Feb 15, 2010
At a recent ceramics auctions in NYC, I bid successfully at both Christies and Sotheby’s. It was nice to get pieces that I both wanted and added to my collection. It was less pleasant to pay what I considered high prices. Nevertheless, most of the time, if I purchased these same articles at a dealer, they would cost anywhere from two to five times more than what I paid at the public sale. So, I was happy. The question is, was pleasure my overwhelming feeling the moment I purchased the items?
Elizabeth A. Phelps and her colleagues would argue that it wasn’t. The scientist from the New York University in NYC and associates would instead suggest that I bid not to win, but because I was afraid of losing. Contradictory as it seems, this is what their research data shows.
Scientific experimental auction work done as far back as 1982 suggests that bidders tend to overbid. One explanation is that bidders bid to win. They submit higher and higher offers because they have a rival for the prize. In Phelps’ and colleagues experiment, however, that didn’t happen.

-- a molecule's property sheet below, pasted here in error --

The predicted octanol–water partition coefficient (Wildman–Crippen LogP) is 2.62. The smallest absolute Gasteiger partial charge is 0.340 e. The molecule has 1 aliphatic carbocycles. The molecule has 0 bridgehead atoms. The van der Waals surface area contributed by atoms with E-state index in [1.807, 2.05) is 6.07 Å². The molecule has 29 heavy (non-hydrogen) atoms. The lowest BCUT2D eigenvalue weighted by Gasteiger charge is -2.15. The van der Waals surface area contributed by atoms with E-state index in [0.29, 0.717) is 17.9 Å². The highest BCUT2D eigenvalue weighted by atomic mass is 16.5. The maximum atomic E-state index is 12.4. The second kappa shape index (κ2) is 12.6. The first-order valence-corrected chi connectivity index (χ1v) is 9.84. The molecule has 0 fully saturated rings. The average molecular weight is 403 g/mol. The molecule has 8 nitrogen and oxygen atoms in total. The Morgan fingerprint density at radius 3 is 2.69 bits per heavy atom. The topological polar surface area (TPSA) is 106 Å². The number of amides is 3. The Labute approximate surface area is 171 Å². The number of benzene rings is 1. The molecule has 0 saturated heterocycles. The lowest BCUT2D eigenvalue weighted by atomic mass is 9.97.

The testing went like this. The seventeen volunteers participated in both an auction and a lottery. The auction was against another person and the lottery was played opposing a computer. Functional Magnetic resonance imaging (fMRI) was used to examine patterns of activation in the brain during the different trials. The goal of the fMRI study was, “to examine the effects of type of social competition (auction versus lottery) and type of incentive (money versus points) on blood oxygen dependent responses to winning or losing.” The BOLD (blood oxygen level dependent) response is related to increased blood flow secondary to neuronal activation.